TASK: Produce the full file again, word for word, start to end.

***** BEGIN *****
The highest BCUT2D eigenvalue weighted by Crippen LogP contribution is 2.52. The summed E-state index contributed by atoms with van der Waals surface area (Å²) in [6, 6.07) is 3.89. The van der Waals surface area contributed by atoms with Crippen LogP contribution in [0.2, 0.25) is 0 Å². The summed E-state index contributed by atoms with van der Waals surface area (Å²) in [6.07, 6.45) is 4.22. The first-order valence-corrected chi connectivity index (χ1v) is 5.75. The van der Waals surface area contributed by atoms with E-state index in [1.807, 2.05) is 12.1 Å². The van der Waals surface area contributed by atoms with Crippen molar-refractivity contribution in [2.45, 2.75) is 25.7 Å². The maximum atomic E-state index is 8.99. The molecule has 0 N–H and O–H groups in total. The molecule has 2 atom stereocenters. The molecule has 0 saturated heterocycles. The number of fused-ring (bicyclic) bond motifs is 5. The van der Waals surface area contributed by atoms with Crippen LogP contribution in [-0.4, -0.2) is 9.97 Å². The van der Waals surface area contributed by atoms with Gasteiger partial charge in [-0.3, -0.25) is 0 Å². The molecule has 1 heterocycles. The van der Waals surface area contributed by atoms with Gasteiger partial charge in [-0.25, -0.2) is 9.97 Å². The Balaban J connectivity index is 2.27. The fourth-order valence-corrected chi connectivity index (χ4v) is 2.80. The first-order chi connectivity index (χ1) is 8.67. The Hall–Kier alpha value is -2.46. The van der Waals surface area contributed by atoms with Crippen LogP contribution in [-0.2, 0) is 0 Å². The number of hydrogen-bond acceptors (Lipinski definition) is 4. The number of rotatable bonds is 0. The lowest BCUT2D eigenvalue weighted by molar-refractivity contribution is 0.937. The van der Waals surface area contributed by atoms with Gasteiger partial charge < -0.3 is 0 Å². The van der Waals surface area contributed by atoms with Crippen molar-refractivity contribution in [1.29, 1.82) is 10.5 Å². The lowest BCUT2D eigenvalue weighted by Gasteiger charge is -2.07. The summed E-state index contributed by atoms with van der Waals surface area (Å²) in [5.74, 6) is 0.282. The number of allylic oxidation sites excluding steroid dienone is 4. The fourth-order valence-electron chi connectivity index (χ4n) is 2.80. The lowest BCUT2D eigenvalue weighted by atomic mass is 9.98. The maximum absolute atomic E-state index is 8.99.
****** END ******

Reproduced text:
The highest BCUT2D eigenvalue weighted by Crippen LogP contribution is 2.52. The summed E-state index contributed by atoms with van der Waals surface area (Å²) in [6, 6.07) is 3.89. The van der Waals surface area contributed by atoms with Crippen LogP contribution in [0.2, 0.25) is 0 Å². The summed E-state index contributed by atoms with van der Waals surface area (Å²) in [6.07, 6.45) is 4.22. The first-order valence-corrected chi connectivity index (χ1v) is 5.75. The van der Waals surface area contributed by atoms with E-state index in [1.807, 2.05) is 12.1 Å². The van der Waals surface area contributed by atoms with Crippen molar-refractivity contribution in [2.45, 2.75) is 25.7 Å². The maximum atomic E-state index is 8.99. The molecule has 0 N–H and O–H groups in total. The molecule has 2 atom stereocenters. The molecule has 0 saturated heterocycles. The number of fused-ring (bicyclic) bond motifs is 5. The van der Waals surface area contributed by atoms with Crippen LogP contribution in [-0.4, -0.2) is 9.97 Å². The van der Waals surface area contributed by atoms with Gasteiger partial charge in [-0.3, -0.25) is 0 Å². The molecule has 1 heterocycles. The van der Waals surface area contributed by atoms with Gasteiger partial charge in [-0.25, -0.2) is 9.97 Å². The Balaban J connectivity index is 2.27. The fourth-order valence-corrected chi connectivity index (χ4v) is 2.80. The first-order chi connectivity index (χ1) is 8.67. The Hall–Kier alpha value is -2.46. The van der Waals surface area contributed by atoms with Crippen LogP contribution in [-0.2, 0) is 0 Å². The number of hydrogen-bond acceptors (Lipinski definition) is 4. The number of rotatable bonds is 0. The lowest BCUT2D eigenvalue weighted by molar-refractivity contribution is 0.937. The van der Waals surface area contributed by atoms with Gasteiger partial charge < -0.3 is 0 Å². The van der Waals surface area contributed by atoms with Crippen molar-refractivity contribution in [1.29, 1.82) is 10.5 Å². The lowest BCUT2D eigenvalue weighted by Gasteiger charge is -2.07. The summed E-state index contributed by atoms with van der Waals surface area (Å²) in [5.74, 6) is 0.282. The number of allylic oxidation sites excluding steroid dienone is 4. The fourth-order valence-electron chi connectivity index (χ4n) is 2.80. The lowest BCUT2D eigenvalue weighted by atomic mass is 9.98. The maximum absolute atomic E-state index is 8.99.